Down and Distance
There are two live video images from the weekend that are going to stay with me: the first is the footage of the women who were demonstrating on Wall Street being penned in by an orange police enclosure; the second, the phantom penalty flag thrown for holding with a minute left in the Bears/Packers game, negating one of the more remarkable punt return touchdowns in recent memory.
We’ll talk about the police footage in a minute—if you haven’t seen it, here’s a good write-up on it in The Atlantic—and about what the two have to do with each other. If you missed the play, it was pretty unique: the Bears, down by ten with a minute and change left to play, receive a punt, with future Hall Of Fame returner Devin Hester deep. Hester backs up, his eyes toward the sky to catch the punt, and he starts looking as if he’s about to call for a fair catch; the Packers special teams unit chases toward him to cover. The trick is that the ball isn’t going to land anywhere near Devin Hester—it’s actually clear on the other side of the field, where the team’s other returner, Johnny Knox, takes it. Without a single Packer realizing what’s happened, Knox is halfway across the field, and then quickly into the end zone. Touchdown! Or, at least, it would have been, except a penalty flag flew as Knox streaked toward the end zone. Holding, number 21, receiving team. And the play is called back.
Announcers Joe Buck and Troy Aikman were incredulous on the broadcast: that player, Corey Graham, was 10 yards from the nearest Packer at the time the flag was thrown, and through a handful of replays, they failed to identify anyone who the official might have meant.
I’ve never hid my allegiance to the Chicago Bears, but I also harbor no illusions about the play’s probable effect on the outcome of the game: recovering an onside kick against a team with the speed and hands of the Packers is an unlikely proposition, and turning that into points with a Chicago offense that sputtered far more often than it soared makes it unlikelier still. It’s fair to accept that the game would have probably gone into the record books 27-24, Packers win by three.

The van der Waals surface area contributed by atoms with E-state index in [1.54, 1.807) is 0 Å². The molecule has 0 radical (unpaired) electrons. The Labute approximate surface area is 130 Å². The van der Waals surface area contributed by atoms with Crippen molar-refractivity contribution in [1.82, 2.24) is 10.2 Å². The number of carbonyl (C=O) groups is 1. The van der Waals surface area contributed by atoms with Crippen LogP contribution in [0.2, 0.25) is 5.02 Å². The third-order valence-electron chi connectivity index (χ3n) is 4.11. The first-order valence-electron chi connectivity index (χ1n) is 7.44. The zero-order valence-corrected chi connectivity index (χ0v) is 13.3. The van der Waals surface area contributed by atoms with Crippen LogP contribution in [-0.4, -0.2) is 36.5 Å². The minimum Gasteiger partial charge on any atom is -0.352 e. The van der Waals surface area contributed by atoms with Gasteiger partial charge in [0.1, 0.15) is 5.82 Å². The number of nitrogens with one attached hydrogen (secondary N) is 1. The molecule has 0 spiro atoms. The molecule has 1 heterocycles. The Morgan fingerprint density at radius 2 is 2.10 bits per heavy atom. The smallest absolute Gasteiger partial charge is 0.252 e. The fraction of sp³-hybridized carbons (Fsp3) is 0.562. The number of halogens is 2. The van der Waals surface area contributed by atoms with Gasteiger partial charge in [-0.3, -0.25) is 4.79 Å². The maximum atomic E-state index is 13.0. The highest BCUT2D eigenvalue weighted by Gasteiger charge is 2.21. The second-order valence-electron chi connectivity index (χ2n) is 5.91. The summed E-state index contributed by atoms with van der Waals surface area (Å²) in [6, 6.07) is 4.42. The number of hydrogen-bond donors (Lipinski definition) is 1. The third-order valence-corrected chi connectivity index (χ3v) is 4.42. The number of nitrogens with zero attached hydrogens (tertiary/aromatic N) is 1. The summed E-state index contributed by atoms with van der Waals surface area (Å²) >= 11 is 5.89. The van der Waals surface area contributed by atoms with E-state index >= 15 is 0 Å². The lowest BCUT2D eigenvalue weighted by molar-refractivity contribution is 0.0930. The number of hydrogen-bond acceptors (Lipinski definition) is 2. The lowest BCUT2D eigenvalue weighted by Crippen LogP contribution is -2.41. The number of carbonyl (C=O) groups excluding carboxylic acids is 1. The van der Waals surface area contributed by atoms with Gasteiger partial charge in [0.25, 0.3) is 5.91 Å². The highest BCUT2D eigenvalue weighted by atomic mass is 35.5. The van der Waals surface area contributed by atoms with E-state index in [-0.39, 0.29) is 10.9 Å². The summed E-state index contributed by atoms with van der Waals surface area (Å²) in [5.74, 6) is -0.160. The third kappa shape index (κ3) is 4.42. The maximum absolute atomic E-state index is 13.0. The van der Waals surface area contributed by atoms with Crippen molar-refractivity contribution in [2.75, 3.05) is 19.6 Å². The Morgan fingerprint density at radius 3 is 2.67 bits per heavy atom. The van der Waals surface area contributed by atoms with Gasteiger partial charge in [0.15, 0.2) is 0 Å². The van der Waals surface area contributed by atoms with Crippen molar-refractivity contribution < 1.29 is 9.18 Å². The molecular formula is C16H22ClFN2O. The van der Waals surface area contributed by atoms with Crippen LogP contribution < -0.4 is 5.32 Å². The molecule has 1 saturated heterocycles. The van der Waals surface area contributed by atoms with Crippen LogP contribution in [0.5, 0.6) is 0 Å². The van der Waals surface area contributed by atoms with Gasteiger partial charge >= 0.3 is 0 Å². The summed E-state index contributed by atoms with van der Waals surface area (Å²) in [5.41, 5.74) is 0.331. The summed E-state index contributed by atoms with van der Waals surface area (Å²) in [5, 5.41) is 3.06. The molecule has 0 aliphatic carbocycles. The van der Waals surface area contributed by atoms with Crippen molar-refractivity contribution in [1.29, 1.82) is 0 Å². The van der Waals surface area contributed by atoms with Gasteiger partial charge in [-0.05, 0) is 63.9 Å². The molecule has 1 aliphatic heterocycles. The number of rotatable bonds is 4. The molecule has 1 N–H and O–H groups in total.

So who cares, if the same team would have won?
Take a look at this: the Vegas spread on the matchup, which was “America’s Game Of The Week On Fox”? Four points.
If you look around at various sports blogs, you’ll find more than a handful of suspicious fans. Over on the ESPN NFC North blog and at NBC’s ProFootballTalk.com, you can find comment sections with people pointing out the spread; and if those are mostly sore loser Bears fans, you can find a similar sentiment in the Packers fan blog Acme Packing Company. Which isn’t to say that the fix is actually in, and the refs threw the flag to ensure that the Packers cover the spread. Former NFL Vice-President of Officiating Mike Pereira insisted that he could see the penalty on the video immediately after the game, Corey Graham himself stopped short of denying that a hold had occurred, and there’s an element of the moon landing was faked! that comes with just suggesting it. On the other hand, if you’re a ref who can toss a flag that’s not likely to affect the outcome of a game in order to bring back a garbage-time TD and pocket some extra cash, well, the starting salary for an NFL official is $27,000 a year….